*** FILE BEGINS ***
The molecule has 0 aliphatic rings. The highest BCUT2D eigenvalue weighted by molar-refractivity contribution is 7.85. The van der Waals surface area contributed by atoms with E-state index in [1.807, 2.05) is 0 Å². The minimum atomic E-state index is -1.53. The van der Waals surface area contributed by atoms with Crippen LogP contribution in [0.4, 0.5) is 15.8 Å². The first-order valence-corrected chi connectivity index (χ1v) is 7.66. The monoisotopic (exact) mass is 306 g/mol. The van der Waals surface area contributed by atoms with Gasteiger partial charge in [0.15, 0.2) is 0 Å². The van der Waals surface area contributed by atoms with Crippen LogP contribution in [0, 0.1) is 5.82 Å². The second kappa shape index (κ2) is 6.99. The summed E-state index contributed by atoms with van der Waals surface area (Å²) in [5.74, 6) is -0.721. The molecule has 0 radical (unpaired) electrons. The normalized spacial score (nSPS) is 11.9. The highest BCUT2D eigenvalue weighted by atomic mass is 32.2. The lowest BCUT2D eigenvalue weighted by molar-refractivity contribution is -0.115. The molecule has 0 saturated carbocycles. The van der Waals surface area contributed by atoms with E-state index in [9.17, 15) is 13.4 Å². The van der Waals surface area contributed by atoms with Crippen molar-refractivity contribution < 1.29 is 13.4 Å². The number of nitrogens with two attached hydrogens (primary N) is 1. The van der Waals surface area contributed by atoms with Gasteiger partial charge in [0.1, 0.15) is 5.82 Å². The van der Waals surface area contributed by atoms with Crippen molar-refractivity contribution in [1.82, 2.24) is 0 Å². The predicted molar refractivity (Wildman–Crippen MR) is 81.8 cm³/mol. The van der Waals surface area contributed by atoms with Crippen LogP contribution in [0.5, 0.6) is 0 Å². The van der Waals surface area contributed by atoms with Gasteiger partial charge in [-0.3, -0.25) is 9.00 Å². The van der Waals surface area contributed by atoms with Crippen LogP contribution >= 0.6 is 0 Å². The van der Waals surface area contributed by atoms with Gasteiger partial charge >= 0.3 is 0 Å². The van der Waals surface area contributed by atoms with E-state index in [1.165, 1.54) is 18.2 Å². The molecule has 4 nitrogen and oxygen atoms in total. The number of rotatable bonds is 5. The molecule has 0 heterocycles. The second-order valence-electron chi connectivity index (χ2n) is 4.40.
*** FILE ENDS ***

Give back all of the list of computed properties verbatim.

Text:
The molecule has 0 aliphatic rings. The highest BCUT2D eigenvalue weighted by molar-refractivity contribution is 7.85. The van der Waals surface area contributed by atoms with E-state index in [1.807, 2.05) is 0 Å². The minimum atomic E-state index is -1.53. The van der Waals surface area contributed by atoms with Crippen LogP contribution in [0.4, 0.5) is 15.8 Å². The first-order valence-corrected chi connectivity index (χ1v) is 7.66. The monoisotopic (exact) mass is 306 g/mol. The van der Waals surface area contributed by atoms with Gasteiger partial charge in [0.15, 0.2) is 0 Å². The van der Waals surface area contributed by atoms with Crippen LogP contribution in [0, 0.1) is 5.82 Å². The second kappa shape index (κ2) is 6.99. The summed E-state index contributed by atoms with van der Waals surface area (Å²) in [5.74, 6) is -0.721. The molecule has 0 radical (unpaired) electrons. The normalized spacial score (nSPS) is 11.9. The highest BCUT2D eigenvalue weighted by atomic mass is 32.2. The lowest BCUT2D eigenvalue weighted by molar-refractivity contribution is -0.115. The molecule has 0 saturated carbocycles. The van der Waals surface area contributed by atoms with E-state index in [9.17, 15) is 13.4 Å². The van der Waals surface area contributed by atoms with Crippen molar-refractivity contribution < 1.29 is 13.4 Å². The number of nitrogens with two attached hydrogens (primary N) is 1. The van der Waals surface area contributed by atoms with Gasteiger partial charge in [0.1, 0.15) is 5.82 Å². The van der Waals surface area contributed by atoms with Crippen molar-refractivity contribution in [1.82, 2.24) is 0 Å². The predicted molar refractivity (Wildman–Crippen MR) is 81.8 cm³/mol. The van der Waals surface area contributed by atoms with Crippen LogP contribution in [0.5, 0.6) is 0 Å². The van der Waals surface area contributed by atoms with Gasteiger partial charge in [-0.3, -0.25) is 9.00 Å². The van der Waals surface area contributed by atoms with Crippen LogP contribution >= 0.6 is 0 Å². The van der Waals surface area contributed by atoms with Gasteiger partial charge >= 0.3 is 0 Å². The van der Waals surface area contributed by atoms with E-state index in [1.165, 1.54) is 18.2 Å². The molecule has 4 nitrogen and oxygen atoms in total. The number of rotatable bonds is 5. The molecule has 0 heterocycles. The second-order valence-electron chi connectivity index (χ2n) is 4.40.